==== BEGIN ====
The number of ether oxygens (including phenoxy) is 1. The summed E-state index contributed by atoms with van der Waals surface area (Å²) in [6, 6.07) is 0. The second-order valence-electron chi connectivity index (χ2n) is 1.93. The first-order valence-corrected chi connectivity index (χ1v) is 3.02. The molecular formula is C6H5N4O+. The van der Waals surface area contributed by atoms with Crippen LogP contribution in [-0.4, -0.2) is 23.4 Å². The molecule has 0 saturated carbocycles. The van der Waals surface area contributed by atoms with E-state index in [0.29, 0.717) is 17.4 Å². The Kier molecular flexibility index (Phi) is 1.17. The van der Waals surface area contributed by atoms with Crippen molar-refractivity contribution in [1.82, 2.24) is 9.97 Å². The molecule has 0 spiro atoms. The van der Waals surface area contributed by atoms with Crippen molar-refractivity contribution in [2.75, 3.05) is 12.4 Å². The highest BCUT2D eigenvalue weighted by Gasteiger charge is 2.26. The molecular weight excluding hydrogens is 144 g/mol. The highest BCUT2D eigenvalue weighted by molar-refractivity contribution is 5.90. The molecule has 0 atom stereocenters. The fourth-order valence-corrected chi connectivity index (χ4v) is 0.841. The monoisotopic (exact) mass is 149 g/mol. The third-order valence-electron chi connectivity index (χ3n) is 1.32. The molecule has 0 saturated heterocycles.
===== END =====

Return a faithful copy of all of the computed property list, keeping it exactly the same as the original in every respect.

The number of ether oxygens (including phenoxy) is 1. The summed E-state index contributed by atoms with van der Waals surface area (Å²) in [6, 6.07) is 0. The second-order valence-electron chi connectivity index (χ2n) is 1.93. The first-order valence-corrected chi connectivity index (χ1v) is 3.02. The molecular formula is C6H5N4O+. The van der Waals surface area contributed by atoms with Crippen LogP contribution in [-0.4, -0.2) is 23.4 Å². The molecule has 0 saturated carbocycles. The van der Waals surface area contributed by atoms with E-state index in [0.29, 0.717) is 17.4 Å². The Kier molecular flexibility index (Phi) is 1.17. The van der Waals surface area contributed by atoms with Crippen molar-refractivity contribution in [1.82, 2.24) is 9.97 Å². The molecule has 0 spiro atoms. The van der Waals surface area contributed by atoms with Crippen molar-refractivity contribution in [2.75, 3.05) is 12.4 Å². The highest BCUT2D eigenvalue weighted by Gasteiger charge is 2.26. The molecular weight excluding hydrogens is 144 g/mol. The highest BCUT2D eigenvalue weighted by molar-refractivity contribution is 5.90. The molecule has 0 atom stereocenters. The fourth-order valence-corrected chi connectivity index (χ4v) is 0.841. The monoisotopic (exact) mass is 149 g/mol. The third-order valence-electron chi connectivity index (χ3n) is 1.32. The molecule has 0 saturated heterocycles.